Dedicated to reviews and news of music for film, TV and games

Thursday, April 02, 2009


Red Riding
Music by Adrian Johnston, Dickon Hinchliffe & Barrington Pheloung
Silva Screen Records SILCD1285 (UK)
33 Tracks 74:17 mins

Channel 4's prestigious series of three films, based on David Peace's crime thrillers, set in Yorkshire in the '70s & '80s, screened recently, and featured a distinguished cast including Sean Bean, Paddy Considine and David Morrissey. The three films, entitled simply1974, 1980 and 1983, each featured a different composer, two of which are somewhat veterans of British TV and film, Adrian Jonston and Barrington Pheloung; the other, a new name to me, Dickon Hinchliffe.
I personally didn't watch these films, having long ago tired of the constant diet of crime, both domestically made and imported, that overpopulates UK terrestrial television. Mind you, had I known beforehand of the composing talent employed for the series, I might well have watched 1974 at least, as Adrian's music is always worth a listen. That episode accounts for the first 12 tracks on this generous compilation of music from the scores, and opens with the initially flowing guitar theme of "Eddie," which turns more reflective as it proceeds. Guitar features strongly in the score and provides both propulsion and poignancy. On "Paula" it is joined by cello to make, along with the closing "Never Come Back," where they also combine, the most likeable and moving tracks in the score; whilst violin adds poignancy to "Sunshine Down South." Along the way, there are eerie and dramatic moments, as in "Devil's Ditch," "Swan," "Shangrila" and "The Karachi Club;" whilst more purposeful fare features in "Microfiche" and "Redmoor."
I know absolutely nothing about Dickon Hinchliffe, save for him being founder member of The Tindersticks, whoever they may be, but he is composer of the score for 1980, accounted for by tracks 13 to 25 on the disc. The score certainly gets off to a dramatic start with the surging strings and almost military percussion of "The Ripper." As with Johnston's score, guitar features strongly, propelling events in the likes of "Your Answer" and "Ripper in the Belly;" with cello also returning for the likes of "The Moors;" and more eeriness and drama along the way, like the intense organ sounds of "To Fitzwilliam" and "The Karachi Club Shooting." It is overall very much akin to Johnston's approach, but with piano adding to the timbre of the score, achieving prominence in the poignant "The Ridings" and "The Confession," with its high strings accompaniment. Hinchliffe provides an almost music box waltz-like accompaniment for "Christmas;" and "Five Men, Five Guns" reaches a strings-dominated emotional climax, which is quite effective," a feeling reprised in the closing "Peace at Last."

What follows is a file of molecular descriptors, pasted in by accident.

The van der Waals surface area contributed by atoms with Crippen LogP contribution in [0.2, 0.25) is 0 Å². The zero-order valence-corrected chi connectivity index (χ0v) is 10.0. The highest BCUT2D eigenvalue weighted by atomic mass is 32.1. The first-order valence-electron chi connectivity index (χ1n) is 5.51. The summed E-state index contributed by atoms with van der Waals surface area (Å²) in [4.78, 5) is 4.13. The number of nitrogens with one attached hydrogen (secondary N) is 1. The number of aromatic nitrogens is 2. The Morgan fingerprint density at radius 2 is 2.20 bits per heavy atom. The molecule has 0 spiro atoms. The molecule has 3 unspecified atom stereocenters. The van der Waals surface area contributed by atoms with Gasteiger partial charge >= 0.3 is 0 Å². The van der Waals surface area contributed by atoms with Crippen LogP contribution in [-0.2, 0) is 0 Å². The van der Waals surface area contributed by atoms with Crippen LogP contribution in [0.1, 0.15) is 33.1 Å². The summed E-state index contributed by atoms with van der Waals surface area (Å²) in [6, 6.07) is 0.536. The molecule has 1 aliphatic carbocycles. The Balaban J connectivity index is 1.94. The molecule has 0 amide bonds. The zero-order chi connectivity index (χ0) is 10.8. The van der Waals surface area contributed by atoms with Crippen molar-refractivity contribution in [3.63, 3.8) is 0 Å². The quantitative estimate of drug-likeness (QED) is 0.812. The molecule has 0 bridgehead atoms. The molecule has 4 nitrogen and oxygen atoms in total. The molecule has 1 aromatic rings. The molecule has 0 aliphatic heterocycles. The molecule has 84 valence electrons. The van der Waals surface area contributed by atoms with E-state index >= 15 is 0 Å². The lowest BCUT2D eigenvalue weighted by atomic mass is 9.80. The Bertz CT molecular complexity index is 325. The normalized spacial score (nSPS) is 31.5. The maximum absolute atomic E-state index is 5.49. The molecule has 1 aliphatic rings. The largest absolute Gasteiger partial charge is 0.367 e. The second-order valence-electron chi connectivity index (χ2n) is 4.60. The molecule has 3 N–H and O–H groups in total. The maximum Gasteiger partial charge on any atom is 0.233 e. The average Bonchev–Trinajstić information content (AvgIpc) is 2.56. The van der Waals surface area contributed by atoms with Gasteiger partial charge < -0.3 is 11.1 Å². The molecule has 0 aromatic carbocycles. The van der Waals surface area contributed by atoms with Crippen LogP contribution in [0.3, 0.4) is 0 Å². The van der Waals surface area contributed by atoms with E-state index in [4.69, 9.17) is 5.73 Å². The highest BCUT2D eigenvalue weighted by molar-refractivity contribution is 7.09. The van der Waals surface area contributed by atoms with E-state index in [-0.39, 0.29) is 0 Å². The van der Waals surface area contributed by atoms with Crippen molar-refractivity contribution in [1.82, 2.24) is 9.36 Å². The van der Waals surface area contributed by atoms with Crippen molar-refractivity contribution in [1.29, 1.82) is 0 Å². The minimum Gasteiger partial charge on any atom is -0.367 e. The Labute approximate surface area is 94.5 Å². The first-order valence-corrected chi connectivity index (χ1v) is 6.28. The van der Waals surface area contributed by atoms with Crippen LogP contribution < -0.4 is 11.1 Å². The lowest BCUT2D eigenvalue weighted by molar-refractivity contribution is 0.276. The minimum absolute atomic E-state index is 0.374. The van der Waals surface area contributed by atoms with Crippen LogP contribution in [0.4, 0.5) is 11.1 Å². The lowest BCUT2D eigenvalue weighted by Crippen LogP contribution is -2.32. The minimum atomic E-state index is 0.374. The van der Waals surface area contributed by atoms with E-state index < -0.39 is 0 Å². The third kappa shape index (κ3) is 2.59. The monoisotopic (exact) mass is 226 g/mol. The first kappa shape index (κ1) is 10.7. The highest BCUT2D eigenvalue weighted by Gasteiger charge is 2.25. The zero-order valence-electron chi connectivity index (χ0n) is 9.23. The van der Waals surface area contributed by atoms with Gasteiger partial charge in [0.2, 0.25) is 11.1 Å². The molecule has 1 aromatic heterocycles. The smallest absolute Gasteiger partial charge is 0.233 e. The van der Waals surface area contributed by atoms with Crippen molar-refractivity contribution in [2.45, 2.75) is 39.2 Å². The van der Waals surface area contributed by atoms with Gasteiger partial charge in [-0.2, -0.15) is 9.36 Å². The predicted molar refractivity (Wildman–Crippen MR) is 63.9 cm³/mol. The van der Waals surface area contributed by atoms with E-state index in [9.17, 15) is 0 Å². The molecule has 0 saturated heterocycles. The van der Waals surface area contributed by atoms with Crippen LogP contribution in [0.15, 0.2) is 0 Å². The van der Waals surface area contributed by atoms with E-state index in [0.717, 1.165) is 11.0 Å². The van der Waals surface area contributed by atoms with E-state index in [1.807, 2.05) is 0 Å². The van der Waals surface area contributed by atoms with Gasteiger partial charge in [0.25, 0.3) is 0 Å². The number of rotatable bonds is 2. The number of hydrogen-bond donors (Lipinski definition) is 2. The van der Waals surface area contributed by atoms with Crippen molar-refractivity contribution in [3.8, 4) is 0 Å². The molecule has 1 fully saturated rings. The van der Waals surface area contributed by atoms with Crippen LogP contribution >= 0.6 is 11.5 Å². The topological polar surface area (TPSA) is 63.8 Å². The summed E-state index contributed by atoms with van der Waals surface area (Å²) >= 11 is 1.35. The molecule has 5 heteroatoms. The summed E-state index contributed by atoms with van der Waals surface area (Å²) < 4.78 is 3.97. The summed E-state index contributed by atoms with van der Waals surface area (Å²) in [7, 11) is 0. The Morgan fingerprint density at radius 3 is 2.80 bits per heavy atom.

The final film, 1983, features music by Australian Barrington Pheloung, a veteran of British crime drama, notably Morse. His eight tracks close the disc and the somewhat tragic "Jobson's Theme" gets the score off to a dramatic start. A large string section dominates his score, with "Finding Hazel" the first to feature some intense string playing, initially uplifting, but ultimately tragic, I fear, and somewhat reminiscent of Michael Nyman. "Missing" is quieter fare, though strings still dominate, alongside poignant harp playing, and continue in "Love Theme," but not as one would expect, but again rather tragically. The remaining tracks are pretty much all in the same vein, though "Lost Children" again features poignant harp and also woodwinds. The closing track is a welcome alternate version of "Finding Hazel."
This is quality television scoring by two masters of their art and one very promising newcomer. Well worth your time and money, you can order your copy from


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